Fun Facts About Food And Sleep

Fun Facts About Food And Sleep

Sleep is one of those things that we just can’t do without.  In that sense, it is like food.  If you are hungry, even Brussels sprouts can start looking good.  If you are sleep deprived, you will be craving a nap or nodding off at odd times. You can also get irritable, less efficient, and more apt to eat high calorie comfort foods or fast food.

When you sleep, it gives your body a chance to balance out your hunger and satiety hormones.  Lack of sleep can lead to poor eating, which can become a vicious cycle. 

And yet, the results are in…lots of people, maybe even one third of the world population, don’t get enough sleep.  As you probably know, the recommended dose is 7-8 hours every night. 

Lack of sleep can lead to auto accidents, industrial accidents, and probably many other slip-ups, misrepresentations, burn-outs, and general grumpiness.  

Other effects are not so hot either.  Chronic lack of sleep can cause high blood pressure, heart disease, diabetes, cancer, stroke, dementia, and other diseases because lack of sleep causes chronic inflammation.

Enough of that.  These are not exactly “fun facts.”  But, you get the point.  Sleep is important. 

Sleep and Your Gut

What do people do about it?  A lot of times, nothing.  They just keep going.  OR, there are some sleep aids like Ambien or melatonin that can help.  Ambien is not recommended for regular use and melatonin can be variable in its effects.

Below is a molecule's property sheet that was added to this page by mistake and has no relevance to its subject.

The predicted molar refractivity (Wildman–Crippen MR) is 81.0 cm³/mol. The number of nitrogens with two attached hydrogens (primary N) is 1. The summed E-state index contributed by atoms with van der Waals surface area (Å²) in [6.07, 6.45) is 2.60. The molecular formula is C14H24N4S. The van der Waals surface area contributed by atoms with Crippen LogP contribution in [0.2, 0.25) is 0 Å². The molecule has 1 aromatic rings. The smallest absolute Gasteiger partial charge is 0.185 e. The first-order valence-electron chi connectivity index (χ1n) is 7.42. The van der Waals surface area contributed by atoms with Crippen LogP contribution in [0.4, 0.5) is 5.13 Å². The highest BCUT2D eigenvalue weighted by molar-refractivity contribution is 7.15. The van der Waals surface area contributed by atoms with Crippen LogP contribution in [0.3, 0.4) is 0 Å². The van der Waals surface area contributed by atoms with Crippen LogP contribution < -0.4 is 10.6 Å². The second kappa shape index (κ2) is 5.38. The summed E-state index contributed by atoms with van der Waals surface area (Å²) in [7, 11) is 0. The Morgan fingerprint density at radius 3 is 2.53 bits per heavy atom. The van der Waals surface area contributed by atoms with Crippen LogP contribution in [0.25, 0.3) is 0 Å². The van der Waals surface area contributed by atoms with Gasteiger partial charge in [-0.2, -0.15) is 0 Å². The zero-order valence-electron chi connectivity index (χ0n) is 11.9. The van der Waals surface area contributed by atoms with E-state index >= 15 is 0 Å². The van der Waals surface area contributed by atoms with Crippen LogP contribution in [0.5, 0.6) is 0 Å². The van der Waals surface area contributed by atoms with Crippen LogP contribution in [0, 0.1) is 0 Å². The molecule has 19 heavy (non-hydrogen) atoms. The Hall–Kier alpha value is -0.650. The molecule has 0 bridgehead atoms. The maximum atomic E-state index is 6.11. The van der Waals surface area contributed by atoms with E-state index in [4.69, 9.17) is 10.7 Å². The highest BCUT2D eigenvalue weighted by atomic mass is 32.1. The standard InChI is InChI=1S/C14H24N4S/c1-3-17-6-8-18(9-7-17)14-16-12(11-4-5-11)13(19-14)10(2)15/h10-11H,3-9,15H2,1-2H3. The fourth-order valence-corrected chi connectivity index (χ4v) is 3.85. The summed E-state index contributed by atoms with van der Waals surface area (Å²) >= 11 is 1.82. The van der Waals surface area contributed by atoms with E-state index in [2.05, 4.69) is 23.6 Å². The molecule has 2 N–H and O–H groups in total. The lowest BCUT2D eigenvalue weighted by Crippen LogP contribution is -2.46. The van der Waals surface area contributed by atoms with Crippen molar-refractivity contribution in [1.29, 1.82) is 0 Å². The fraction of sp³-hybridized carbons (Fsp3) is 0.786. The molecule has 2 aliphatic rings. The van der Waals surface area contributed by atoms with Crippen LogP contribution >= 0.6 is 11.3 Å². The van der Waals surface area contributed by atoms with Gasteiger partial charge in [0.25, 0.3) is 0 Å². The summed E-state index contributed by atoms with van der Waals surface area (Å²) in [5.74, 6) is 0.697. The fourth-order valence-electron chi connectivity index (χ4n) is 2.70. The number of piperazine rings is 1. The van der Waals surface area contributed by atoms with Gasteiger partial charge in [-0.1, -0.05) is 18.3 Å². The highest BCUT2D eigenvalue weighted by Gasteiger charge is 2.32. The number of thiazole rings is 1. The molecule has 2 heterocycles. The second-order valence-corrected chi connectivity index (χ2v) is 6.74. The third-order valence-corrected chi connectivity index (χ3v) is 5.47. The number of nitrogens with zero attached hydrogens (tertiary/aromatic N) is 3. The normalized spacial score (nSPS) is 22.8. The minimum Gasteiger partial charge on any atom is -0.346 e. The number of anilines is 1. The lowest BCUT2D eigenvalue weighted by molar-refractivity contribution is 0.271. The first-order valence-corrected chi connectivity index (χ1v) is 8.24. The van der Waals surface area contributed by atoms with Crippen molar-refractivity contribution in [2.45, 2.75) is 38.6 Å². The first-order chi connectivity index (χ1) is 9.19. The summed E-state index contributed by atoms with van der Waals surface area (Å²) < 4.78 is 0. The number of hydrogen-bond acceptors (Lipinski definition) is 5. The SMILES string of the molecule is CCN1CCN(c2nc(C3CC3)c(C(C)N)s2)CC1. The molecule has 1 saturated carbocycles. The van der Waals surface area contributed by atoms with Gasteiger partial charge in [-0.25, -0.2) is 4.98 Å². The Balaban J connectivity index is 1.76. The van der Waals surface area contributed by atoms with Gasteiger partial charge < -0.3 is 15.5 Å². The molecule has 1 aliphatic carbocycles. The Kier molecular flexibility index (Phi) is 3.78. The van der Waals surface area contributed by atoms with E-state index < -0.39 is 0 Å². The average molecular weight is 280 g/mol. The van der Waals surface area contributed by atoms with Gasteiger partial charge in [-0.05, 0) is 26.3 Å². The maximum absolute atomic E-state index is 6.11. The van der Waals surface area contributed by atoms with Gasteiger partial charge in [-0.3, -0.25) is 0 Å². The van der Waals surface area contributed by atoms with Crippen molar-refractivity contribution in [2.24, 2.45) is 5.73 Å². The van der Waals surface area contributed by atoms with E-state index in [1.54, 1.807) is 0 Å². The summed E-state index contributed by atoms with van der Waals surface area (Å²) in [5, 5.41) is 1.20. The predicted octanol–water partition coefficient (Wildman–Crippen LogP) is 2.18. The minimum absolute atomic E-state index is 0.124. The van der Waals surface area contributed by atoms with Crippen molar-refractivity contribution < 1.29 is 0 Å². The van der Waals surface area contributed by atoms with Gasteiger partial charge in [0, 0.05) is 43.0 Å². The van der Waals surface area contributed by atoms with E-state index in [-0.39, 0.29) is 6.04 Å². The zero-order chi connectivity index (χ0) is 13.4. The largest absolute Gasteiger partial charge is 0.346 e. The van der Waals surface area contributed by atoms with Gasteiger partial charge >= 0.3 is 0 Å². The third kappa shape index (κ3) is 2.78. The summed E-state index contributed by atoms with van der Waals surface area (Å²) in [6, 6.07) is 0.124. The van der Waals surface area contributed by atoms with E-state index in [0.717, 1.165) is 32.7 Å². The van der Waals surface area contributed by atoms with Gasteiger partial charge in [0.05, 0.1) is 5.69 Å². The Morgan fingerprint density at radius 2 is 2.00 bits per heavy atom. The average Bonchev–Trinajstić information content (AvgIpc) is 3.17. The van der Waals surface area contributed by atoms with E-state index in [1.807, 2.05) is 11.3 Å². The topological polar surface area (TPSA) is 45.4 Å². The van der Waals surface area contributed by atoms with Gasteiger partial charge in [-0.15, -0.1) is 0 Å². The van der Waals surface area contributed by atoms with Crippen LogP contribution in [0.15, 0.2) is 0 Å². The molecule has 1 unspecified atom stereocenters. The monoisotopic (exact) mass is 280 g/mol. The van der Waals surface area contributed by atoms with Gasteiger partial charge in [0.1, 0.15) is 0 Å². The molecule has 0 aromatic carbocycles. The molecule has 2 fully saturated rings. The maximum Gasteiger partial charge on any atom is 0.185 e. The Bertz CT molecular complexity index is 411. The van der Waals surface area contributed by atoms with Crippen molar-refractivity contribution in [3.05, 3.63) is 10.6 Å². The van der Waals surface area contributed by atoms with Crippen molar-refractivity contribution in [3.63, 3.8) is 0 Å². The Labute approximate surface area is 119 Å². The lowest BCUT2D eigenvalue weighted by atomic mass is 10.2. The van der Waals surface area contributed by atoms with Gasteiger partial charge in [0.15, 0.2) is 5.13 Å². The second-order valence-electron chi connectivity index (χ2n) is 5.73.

Here’s the fun part.  There are plenty of “substances” that can help you sleep better.  I am not talking about alcohol or drugs.  As it turns out, the substances  are found in food. 

The thing about food is that it invariably ends up in your gut.  You may have noticed that guts and their microbes have been getting a lot of press lately.

They are even calling it your “second brain.”  There are actually around 100 million neurons there, even more than in the spinal cord or the nervous system that runs your body, called the peripheral nervous system. 

In addition, your gut has more than 95% of your body’s serotonin.  The serotonin in your brain gets most of the attention for making you feel good, calm, and together.  But, it’s really coming from your gut. 

Which brings us to some of the other key “substances” that are great for a good night’s sleep.  Assuming, that is, that your gut bacteria are healthy and active. 

Things that can throw off your gut bacteria are toxins and processed foods.  Again, this can lead to a vicious cycle.  Your gut bacteria are off their game, so you don’t sleep well, and then you eat more junk food. And so it goes.

On the other hand, studies have found that people who consume the most fiber sleep the best.  Complex carbohydrates like whole grains give your serotonin a boost and lowers the stress hormone, cortisol. 

The Big Three

In addition, there are many foods that help out with sleep. To give you a taste, I am going to highlight three of the substances that are often linked to good sleep and where you can find them in foods.